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UNIVERSITY MISSOURi&N, THURSDAY, OCTOBER 15, 1908.
BOYS WILL COMPETE
ifj JUDGING CORN
(Rally of the Eighth-Grade
Students of County to
Be Held Here.
NEEDLE-WORK FOR THE GIRLS
More Than 250 Pupils to
Take Part in Unique
More than -50 boys and girls in the
eighth grailo of thu public schools of
Boone county will compete in various
contests in a rally of school children in
this city No ember 19 to 21. The
l rally is to be in connection with the
neeting of the Boone County Teachers
Association in Columbia at that time.
The events will include corn -judging
contests for the boy3 and needle-work
contests for the girls. The judges will
be cbosi-n from the Agricultural and
Home Economies Department of the Uni
versity. The corn used in the contests
must be contributed by the boys and
must hae been grown on their fathers'
First Contest of The Kind.
This vill be the first contest of the
kind ever given in the state,, and is in
tended to stimulate an interest in corn
growing on the part of the eighth-grade
boys of ltoonc county. J. K. Wright,
county superintendent, who has the
rrally in charge, said yesterday: "Our
intention is in the future to have each
boy raise his own corn, and when he
brings his corn to the contest, he must
present a certificate explaining the dif
ferent steps in its cultivation, telling
just how he raised it."
The lists of prizes have not been com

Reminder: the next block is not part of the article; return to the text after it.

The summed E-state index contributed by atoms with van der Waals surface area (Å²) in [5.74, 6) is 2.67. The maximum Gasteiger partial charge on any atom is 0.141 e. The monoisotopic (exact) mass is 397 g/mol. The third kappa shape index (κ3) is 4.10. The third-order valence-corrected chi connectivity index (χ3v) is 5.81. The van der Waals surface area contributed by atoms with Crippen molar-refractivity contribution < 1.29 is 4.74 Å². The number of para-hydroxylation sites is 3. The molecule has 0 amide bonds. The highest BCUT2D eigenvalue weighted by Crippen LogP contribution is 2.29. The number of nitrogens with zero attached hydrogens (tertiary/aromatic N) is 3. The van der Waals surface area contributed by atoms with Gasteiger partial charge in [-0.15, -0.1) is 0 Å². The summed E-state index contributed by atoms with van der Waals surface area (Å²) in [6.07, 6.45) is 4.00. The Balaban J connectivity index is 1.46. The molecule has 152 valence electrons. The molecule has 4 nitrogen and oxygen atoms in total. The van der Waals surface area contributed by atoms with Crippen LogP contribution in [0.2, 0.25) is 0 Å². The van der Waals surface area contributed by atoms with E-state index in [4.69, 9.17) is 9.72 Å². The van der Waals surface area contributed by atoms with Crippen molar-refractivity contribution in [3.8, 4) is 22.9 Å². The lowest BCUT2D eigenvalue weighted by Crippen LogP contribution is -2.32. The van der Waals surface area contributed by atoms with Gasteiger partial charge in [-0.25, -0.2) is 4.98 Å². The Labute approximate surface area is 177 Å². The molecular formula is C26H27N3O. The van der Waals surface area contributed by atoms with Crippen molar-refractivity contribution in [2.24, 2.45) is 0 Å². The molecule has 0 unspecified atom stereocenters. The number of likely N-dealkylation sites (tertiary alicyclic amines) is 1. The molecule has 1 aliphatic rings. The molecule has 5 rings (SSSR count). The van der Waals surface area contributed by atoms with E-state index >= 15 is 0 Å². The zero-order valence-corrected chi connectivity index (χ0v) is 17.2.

pletely compiled, but they will consist
of rarious articles contributed by the
merchants of the county and of several
cash prizes contributed by the farmers
and teachers of Boone county.
FOR CATLINS MEN
Iowa Coach Has Formations
Designed Especially for
HEFTY TIGER WHO
MAY PLAY IOWA
"ANGLE" PLAY IS THE FAVORITE
Not Likely That Cobb or
Bemis Will Be Eligible
STUDENTS OF NEW
Oklahomans Discuss Sending
the Missourian to High
A meeting of Oklahoma students of
ths University of Missouri was held in
Room 24, Academic Hall, this morning.
It 'was intended to have an election of
officers but this was postponed until
the next meeting, a week from today.
A committee was appointed to confer
with Dean Williams, of the Depart
ment of Journalism, relative to sending
the University Missourian to all the
accredited high schools of the new state,
and steps were also taken toward get
ting a special coach for the home-going
A banquet or smoker is planned for
the near future. There are about thirty
Mtudents attending the University of
Iisaouri from Oklahoma, and a rousing
meeting is planned for next Thursday.
IOWA CITY, la., Oct. 15. Black
board work for the University of Iowa
squad has been started by Coach Cat
lin in preparation for the hard Missouri
game next Saturday at Columbia. Last
night from 730 to 8:30 the men were
quizzed and instructed in the fine points